2s climb higher with historic victory at Charterhouse
- October 16th 2021, Charterhouse School, 11am
- Division 2
- Referee: Geoffrey Taunton-Collins
- Weather: Clear
- Pitch: Excellent
|No.||Starting XI||Goals||Yellow & Red Cards||Subs On/Off|
|4||Tom Ward (c)|
|6||Miles Kellock||18', 37'|
The OHAFC 2nd XI continued their recent upward trajectory with a historic first ever League victory against the Old Carthusians 2nd XI. Not only was the deserved 3-1 win a first ever for the OHAFC 2s, it was also a first for the club over their long-time rivals since way back in January 2012, when the 1st XI recorded a 2-1 win in the Premier Division. Two first-half goals from Man of the Match Miles Kellock sandwiched an effort from debutant Pedro Azagra and gave the visitors a deserved lead at the break. The hosts threw everything at the Blues at the start of the second half and the visitors were indebted to a couple of superb saves from another debutant, keeper Hassan Hammad, to maintain the three-goal advantage. In the closing stages the Blues missed several golden opportunities to increase their lead, but the Carthusians had the last word, scoring from a corner with five minutes remaining.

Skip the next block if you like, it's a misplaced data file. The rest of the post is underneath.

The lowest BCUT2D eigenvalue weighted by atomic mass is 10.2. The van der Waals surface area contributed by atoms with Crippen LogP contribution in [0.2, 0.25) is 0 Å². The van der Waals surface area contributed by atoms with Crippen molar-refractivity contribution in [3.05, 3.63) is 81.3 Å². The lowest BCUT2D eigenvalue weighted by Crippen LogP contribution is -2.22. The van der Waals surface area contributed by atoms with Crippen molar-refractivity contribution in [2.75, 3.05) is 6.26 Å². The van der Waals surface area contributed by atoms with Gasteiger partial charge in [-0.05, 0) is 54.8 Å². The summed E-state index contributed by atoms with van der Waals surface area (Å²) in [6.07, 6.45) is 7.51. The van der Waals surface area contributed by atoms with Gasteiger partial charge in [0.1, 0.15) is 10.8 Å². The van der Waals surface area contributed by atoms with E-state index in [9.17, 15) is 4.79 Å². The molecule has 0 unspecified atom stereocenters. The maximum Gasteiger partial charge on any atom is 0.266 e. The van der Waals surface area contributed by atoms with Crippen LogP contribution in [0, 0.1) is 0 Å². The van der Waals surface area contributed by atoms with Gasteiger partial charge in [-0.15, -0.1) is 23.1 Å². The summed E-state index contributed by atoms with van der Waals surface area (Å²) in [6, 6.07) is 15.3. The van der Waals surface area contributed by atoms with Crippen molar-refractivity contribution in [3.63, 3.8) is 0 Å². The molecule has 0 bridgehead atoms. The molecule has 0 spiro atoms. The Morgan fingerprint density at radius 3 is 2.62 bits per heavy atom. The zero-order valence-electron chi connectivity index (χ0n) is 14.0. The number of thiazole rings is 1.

Despite the fact that the Carthusians 2s and 3s are clearly shadows of their former selves – neither side had won a point from three League fixture prior to the weekend – Saturday’s result is an important one for the OHAFC. A poor start to the season has slowly given way to signs of optimism, even though the visitors went into this fixture just three points and one place above their opponents. Last time out the side were highly unfortunate to leave Merchant Taylors with a 2-1 defeat, despite having been the better side for the majority of the game, but a win here was vital to cement the growing self-belief and ensure the side remain firmly on track in their mission to climb the table.